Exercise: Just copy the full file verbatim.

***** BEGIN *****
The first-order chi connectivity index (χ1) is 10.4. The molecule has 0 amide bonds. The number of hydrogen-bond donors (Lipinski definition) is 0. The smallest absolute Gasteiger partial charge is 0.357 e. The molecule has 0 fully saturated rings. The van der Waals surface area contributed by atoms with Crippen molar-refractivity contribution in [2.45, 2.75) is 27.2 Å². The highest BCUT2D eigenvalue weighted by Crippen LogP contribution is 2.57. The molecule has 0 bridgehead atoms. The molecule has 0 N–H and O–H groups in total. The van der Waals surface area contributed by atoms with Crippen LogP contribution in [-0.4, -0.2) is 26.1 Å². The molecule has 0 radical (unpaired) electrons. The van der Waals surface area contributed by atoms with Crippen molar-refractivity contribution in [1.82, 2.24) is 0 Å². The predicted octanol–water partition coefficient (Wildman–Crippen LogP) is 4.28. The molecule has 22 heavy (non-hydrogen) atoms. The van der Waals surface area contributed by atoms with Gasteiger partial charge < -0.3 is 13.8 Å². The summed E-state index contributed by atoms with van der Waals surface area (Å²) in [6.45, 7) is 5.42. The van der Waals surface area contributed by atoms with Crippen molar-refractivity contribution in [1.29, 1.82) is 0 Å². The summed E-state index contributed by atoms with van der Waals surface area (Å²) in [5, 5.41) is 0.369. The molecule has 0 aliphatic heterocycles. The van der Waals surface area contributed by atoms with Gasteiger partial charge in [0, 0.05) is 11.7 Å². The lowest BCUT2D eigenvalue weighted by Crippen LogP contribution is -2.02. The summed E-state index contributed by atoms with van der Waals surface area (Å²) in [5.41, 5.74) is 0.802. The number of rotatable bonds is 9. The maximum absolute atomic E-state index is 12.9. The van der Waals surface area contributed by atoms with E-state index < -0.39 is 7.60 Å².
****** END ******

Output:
The first-order chi connectivity index (χ1) is 10.4. The molecule has 0 amide bonds. The number of hydrogen-bond donors (Lipinski definition) is 0. The smallest absolute Gasteiger partial charge is 0.357 e. The molecule has 0 fully saturated rings. The van der Waals surface area contributed by atoms with Crippen molar-refractivity contribution in [2.45, 2.75) is 27.2 Å². The highest BCUT2D eigenvalue weighted by Crippen LogP contribution is 2.57. The molecule has 0 bridgehead atoms. The molecule has 0 N–H and O–H groups in total. The van der Waals surface area contributed by atoms with Crippen LogP contribution in [-0.4, -0.2) is 26.1 Å². The molecule has 0 radical (unpaired) electrons. The van der Waals surface area contributed by atoms with Crippen molar-refractivity contribution in [1.82, 2.24) is 0 Å². The predicted octanol–water partition coefficient (Wildman–Crippen LogP) is 4.28. The molecule has 22 heavy (non-hydrogen) atoms. The van der Waals surface area contributed by atoms with Gasteiger partial charge < -0.3 is 13.8 Å². The summed E-state index contributed by atoms with van der Waals surface area (Å²) in [6.45, 7) is 5.42. The van der Waals surface area contributed by atoms with Crippen molar-refractivity contribution in [1.29, 1.82) is 0 Å². The summed E-state index contributed by atoms with van der Waals surface area (Å²) in [5, 5.41) is 0.369. The molecule has 0 aliphatic heterocycles. The van der Waals surface area contributed by atoms with Gasteiger partial charge in [0, 0.05) is 11.7 Å². The lowest BCUT2D eigenvalue weighted by Crippen LogP contribution is -2.02. The summed E-state index contributed by atoms with van der Waals surface area (Å²) in [5.41, 5.74) is 0.802. The number of rotatable bonds is 9. The maximum absolute atomic E-state index is 12.9. The van der Waals surface area contributed by atoms with E-state index < -0.39 is 7.60 Å².